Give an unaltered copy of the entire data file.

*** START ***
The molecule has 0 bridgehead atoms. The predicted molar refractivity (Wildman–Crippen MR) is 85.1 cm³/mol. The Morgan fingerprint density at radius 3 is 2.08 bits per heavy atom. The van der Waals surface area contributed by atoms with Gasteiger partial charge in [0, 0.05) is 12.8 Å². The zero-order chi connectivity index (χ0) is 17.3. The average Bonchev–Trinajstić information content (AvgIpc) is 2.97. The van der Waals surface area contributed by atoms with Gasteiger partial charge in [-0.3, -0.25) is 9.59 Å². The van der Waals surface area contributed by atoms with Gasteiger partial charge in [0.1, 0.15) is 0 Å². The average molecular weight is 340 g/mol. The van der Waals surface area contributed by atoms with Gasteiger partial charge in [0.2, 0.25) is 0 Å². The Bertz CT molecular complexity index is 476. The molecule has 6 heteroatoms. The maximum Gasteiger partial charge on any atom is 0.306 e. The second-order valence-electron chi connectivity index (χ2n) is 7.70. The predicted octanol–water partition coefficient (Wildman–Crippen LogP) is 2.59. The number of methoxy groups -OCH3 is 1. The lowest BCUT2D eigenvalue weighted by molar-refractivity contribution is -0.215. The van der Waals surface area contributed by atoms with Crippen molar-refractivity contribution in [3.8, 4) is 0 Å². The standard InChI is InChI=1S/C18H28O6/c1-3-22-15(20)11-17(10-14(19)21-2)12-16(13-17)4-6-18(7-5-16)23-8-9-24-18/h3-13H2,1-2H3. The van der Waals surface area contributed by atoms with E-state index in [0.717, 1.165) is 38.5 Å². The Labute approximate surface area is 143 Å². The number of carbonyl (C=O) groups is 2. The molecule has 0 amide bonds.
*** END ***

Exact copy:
The molecule has 0 bridgehead atoms. The predicted molar refractivity (Wildman–Crippen MR) is 85.1 cm³/mol. The Morgan fingerprint density at radius 3 is 2.08 bits per heavy atom. The van der Waals surface area contributed by atoms with Gasteiger partial charge in [0, 0.05) is 12.8 Å². The zero-order chi connectivity index (χ0) is 17.3. The average Bonchev–Trinajstić information content (AvgIpc) is 2.97. The van der Waals surface area contributed by atoms with Gasteiger partial charge in [-0.3, -0.25) is 9.59 Å². The van der Waals surface area contributed by atoms with Gasteiger partial charge in [0.1, 0.15) is 0 Å². The average molecular weight is 340 g/mol. The van der Waals surface area contributed by atoms with Gasteiger partial charge in [0.2, 0.25) is 0 Å². The Bertz CT molecular complexity index is 476. The molecule has 6 heteroatoms. The maximum Gasteiger partial charge on any atom is 0.306 e. The second-order valence-electron chi connectivity index (χ2n) is 7.70. The predicted octanol–water partition coefficient (Wildman–Crippen LogP) is 2.59. The number of methoxy groups -OCH3 is 1. The lowest BCUT2D eigenvalue weighted by molar-refractivity contribution is -0.215. The van der Waals surface area contributed by atoms with Crippen molar-refractivity contribution in [3.8, 4) is 0 Å². The standard InChI is InChI=1S/C18H28O6/c1-3-22-15(20)11-17(10-14(19)21-2)12-16(13-17)4-6-18(7-5-16)23-8-9-24-18/h3-13H2,1-2H3. The van der Waals surface area contributed by atoms with E-state index in [0.717, 1.165) is 38.5 Å². The Labute approximate surface area is 143 Å². The number of carbonyl (C=O) groups is 2. The molecule has 0 amide bonds.